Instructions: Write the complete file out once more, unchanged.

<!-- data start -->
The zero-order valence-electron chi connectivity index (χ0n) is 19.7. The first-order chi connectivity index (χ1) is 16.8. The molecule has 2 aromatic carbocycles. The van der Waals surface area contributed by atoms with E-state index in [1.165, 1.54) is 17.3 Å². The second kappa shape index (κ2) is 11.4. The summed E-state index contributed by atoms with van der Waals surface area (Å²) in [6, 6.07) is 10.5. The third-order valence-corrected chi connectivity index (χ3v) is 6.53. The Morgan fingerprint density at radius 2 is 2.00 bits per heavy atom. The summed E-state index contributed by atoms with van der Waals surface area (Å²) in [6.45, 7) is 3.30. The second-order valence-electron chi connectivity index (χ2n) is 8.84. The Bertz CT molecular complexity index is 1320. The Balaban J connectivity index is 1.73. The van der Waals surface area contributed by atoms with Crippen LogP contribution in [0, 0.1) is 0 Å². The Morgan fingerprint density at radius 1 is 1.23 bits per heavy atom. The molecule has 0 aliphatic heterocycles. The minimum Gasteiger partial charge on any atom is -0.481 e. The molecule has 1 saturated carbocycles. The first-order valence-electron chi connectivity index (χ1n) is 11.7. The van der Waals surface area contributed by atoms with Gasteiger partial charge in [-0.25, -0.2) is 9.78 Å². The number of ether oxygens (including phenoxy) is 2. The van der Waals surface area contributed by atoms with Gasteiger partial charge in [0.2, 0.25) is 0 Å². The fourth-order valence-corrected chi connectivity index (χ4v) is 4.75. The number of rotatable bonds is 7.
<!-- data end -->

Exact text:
The zero-order valence-electron chi connectivity index (χ0n) is 19.7. The first-order chi connectivity index (χ1) is 16.8. The molecule has 2 aromatic carbocycles. The van der Waals surface area contributed by atoms with E-state index in [1.165, 1.54) is 17.3 Å². The second kappa shape index (κ2) is 11.4. The summed E-state index contributed by atoms with van der Waals surface area (Å²) in [6, 6.07) is 10.5. The third-order valence-corrected chi connectivity index (χ3v) is 6.53. The Morgan fingerprint density at radius 2 is 2.00 bits per heavy atom. The summed E-state index contributed by atoms with van der Waals surface area (Å²) in [6.45, 7) is 3.30. The second-order valence-electron chi connectivity index (χ2n) is 8.84. The Bertz CT molecular complexity index is 1320. The Balaban J connectivity index is 1.73. The van der Waals surface area contributed by atoms with Crippen LogP contribution in [0, 0.1) is 0 Å². The Morgan fingerprint density at radius 1 is 1.23 bits per heavy atom. The molecule has 0 aliphatic heterocycles. The minimum Gasteiger partial charge on any atom is -0.481 e. The molecule has 1 saturated carbocycles. The first-order valence-electron chi connectivity index (χ1n) is 11.7. The van der Waals surface area contributed by atoms with Gasteiger partial charge in [-0.25, -0.2) is 9.78 Å². The number of ether oxygens (including phenoxy) is 2. The van der Waals surface area contributed by atoms with Gasteiger partial charge in [0.2, 0.25) is 0 Å². The fourth-order valence-corrected chi connectivity index (χ4v) is 4.75. The number of rotatable bonds is 7.